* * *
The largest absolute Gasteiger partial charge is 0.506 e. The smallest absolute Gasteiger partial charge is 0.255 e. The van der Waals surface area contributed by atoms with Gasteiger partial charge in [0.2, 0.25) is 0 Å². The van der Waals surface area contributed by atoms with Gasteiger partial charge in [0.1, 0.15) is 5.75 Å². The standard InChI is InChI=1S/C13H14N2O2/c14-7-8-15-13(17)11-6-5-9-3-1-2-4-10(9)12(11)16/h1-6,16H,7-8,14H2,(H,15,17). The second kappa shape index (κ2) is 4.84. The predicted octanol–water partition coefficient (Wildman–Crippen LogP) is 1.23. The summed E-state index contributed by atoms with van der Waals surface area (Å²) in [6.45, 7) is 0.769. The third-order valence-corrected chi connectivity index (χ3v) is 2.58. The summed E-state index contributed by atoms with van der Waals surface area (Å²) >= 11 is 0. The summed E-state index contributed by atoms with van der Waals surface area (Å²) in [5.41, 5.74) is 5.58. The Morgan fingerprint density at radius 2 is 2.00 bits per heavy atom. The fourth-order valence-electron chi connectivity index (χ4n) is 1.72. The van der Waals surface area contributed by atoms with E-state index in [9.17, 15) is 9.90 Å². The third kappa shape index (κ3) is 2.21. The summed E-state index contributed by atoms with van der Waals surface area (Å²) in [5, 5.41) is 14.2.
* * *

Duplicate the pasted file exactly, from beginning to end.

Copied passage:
The largest absolute Gasteiger partial charge is 0.506 e. The smallest absolute Gasteiger partial charge is 0.255 e. The van der Waals surface area contributed by atoms with Gasteiger partial charge in [0.2, 0.25) is 0 Å². The van der Waals surface area contributed by atoms with Gasteiger partial charge in [0.1, 0.15) is 5.75 Å². The standard InChI is InChI=1S/C13H14N2O2/c14-7-8-15-13(17)11-6-5-9-3-1-2-4-10(9)12(11)16/h1-6,16H,7-8,14H2,(H,15,17). The second kappa shape index (κ2) is 4.84. The predicted octanol–water partition coefficient (Wildman–Crippen LogP) is 1.23. The summed E-state index contributed by atoms with van der Waals surface area (Å²) in [6.45, 7) is 0.769. The third-order valence-corrected chi connectivity index (χ3v) is 2.58. The summed E-state index contributed by atoms with van der Waals surface area (Å²) >= 11 is 0. The summed E-state index contributed by atoms with van der Waals surface area (Å²) in [5.41, 5.74) is 5.58. The Morgan fingerprint density at radius 2 is 2.00 bits per heavy atom. The fourth-order valence-electron chi connectivity index (χ4n) is 1.72. The van der Waals surface area contributed by atoms with E-state index in [9.17, 15) is 9.90 Å². The third kappa shape index (κ3) is 2.21. The summed E-state index contributed by atoms with van der Waals surface area (Å²) in [5, 5.41) is 14.2.